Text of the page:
So, where, exactly did it all go wrong? Was it doomed from the start? Could either of us had done something different so that we’d still be together today?
I guess we’ll never know about “what if’s”, but I do know that I was slowly heading for a depression that likely wouldn’t resolve itself like my post-partum depression did. I had to do something if I wanted to be happy again, and I knew that I had to finally look out for myself first for once. I hated what it did to my boys, and I hated that it put them in a situation where they were under so much more stress, too. But I really felt like I could start being a better mom if I could finally be in a happier place myself.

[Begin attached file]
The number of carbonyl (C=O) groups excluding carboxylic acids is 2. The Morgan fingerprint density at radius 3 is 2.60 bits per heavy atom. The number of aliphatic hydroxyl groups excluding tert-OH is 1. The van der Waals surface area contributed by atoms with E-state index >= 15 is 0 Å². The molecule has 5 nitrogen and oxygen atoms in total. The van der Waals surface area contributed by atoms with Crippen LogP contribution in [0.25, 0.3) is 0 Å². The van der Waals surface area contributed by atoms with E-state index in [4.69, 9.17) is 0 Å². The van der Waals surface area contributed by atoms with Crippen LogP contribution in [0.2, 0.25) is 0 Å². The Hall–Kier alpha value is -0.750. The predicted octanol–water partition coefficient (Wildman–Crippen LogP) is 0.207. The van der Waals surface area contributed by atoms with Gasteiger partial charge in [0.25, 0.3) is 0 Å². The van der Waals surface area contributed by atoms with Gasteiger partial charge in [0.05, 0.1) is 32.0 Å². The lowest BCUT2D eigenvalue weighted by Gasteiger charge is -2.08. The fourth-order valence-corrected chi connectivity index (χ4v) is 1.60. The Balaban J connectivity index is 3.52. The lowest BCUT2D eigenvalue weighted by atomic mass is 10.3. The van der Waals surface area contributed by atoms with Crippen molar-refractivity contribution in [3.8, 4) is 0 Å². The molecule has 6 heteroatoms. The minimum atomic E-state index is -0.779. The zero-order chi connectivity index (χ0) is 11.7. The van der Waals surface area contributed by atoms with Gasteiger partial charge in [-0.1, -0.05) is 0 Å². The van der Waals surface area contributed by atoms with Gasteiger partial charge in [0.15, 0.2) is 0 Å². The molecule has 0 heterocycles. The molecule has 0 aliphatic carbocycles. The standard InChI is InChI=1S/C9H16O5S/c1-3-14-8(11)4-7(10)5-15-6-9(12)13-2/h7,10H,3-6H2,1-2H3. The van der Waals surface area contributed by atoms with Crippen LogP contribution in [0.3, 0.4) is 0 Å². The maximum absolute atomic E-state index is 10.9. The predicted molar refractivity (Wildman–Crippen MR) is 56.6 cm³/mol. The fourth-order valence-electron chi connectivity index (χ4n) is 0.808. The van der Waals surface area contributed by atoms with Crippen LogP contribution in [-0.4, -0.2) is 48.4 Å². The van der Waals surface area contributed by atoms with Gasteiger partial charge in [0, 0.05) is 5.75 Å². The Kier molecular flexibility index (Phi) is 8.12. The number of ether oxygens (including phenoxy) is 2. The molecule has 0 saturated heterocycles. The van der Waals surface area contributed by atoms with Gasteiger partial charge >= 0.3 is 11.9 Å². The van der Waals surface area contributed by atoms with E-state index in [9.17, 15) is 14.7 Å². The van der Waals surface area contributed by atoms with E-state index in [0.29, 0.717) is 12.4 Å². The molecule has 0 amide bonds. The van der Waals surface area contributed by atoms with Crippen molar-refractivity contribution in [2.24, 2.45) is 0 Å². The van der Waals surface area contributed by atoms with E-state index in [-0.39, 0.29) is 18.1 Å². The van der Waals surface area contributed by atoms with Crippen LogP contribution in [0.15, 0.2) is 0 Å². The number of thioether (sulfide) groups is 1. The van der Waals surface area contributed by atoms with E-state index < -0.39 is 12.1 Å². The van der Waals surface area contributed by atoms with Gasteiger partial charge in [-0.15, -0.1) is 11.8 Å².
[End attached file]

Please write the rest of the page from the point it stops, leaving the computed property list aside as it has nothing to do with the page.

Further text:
Was I a better mom? Nominally, I think. I know the kids had some better days, some fun adventures, but I can’t take credit for all of that. I was very lucky to have met a new man in September of 2004. Within weeks I knew he was a keeper and let my boys meet him. Between Lyle and his family, my boys finally had a nice, functional family to look up to and be a part of. I hope that they feel blessed for having a third set of grandparents, another aunt and uncle, as well as a step-father who cares about them. The Bakers took me and my boys in like we were a natural fit, and I couldn’t be more amazed and pleased to call them family, too.